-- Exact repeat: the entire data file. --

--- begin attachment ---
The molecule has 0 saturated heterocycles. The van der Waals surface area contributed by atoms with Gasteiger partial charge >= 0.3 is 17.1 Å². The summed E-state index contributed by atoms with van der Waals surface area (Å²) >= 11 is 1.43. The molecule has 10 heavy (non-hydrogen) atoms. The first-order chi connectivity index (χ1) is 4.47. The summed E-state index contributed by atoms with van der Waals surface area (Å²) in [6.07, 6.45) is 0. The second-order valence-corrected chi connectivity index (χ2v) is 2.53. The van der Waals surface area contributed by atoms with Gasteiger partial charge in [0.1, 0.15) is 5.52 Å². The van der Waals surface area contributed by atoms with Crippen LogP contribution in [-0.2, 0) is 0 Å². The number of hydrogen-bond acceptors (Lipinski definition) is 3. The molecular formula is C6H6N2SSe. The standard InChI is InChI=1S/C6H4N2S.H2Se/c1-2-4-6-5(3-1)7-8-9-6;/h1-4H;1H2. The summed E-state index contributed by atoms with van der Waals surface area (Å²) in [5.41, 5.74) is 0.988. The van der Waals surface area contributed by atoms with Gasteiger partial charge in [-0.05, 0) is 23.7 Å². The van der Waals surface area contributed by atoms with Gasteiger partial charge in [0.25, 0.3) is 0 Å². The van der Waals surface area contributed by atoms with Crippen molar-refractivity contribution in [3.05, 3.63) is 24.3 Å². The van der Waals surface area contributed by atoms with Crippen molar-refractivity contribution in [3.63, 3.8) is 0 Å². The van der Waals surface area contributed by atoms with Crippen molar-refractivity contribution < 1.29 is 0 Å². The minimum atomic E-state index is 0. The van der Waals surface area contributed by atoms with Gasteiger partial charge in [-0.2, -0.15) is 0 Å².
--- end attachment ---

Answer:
The molecule has 0 saturated heterocycles. The van der Waals surface area contributed by atoms with Gasteiger partial charge >= 0.3 is 17.1 Å². The summed E-state index contributed by atoms with van der Waals surface area (Å²) >= 11 is 1.43. The molecule has 10 heavy (non-hydrogen) atoms. The first-order chi connectivity index (χ1) is 4.47. The summed E-state index contributed by atoms with van der Waals surface area (Å²) in [6.07, 6.45) is 0. The second-order valence-corrected chi connectivity index (χ2v) is 2.53. The van der Waals surface area contributed by atoms with Gasteiger partial charge in [0.1, 0.15) is 5.52 Å². The van der Waals surface area contributed by atoms with Crippen LogP contribution in [-0.2, 0) is 0 Å². The number of hydrogen-bond acceptors (Lipinski definition) is 3. The molecular formula is C6H6N2SSe. The standard InChI is InChI=1S/C6H4N2S.H2Se/c1-2-4-6-5(3-1)7-8-9-6;/h1-4H;1H2. The summed E-state index contributed by atoms with van der Waals surface area (Å²) in [5.41, 5.74) is 0.988. The van der Waals surface area contributed by atoms with Gasteiger partial charge in [-0.05, 0) is 23.7 Å². The van der Waals surface area contributed by atoms with Gasteiger partial charge in [0.25, 0.3) is 0 Å². The van der Waals surface area contributed by atoms with Crippen molar-refractivity contribution in [3.05, 3.63) is 24.3 Å². The van der Waals surface area contributed by atoms with Crippen molar-refractivity contribution in [3.63, 3.8) is 0 Å². The van der Waals surface area contributed by atoms with Crippen molar-refractivity contribution < 1.29 is 0 Å². The minimum atomic E-state index is 0. The van der Waals surface area contributed by atoms with Gasteiger partial charge in [-0.2, -0.15) is 0 Å².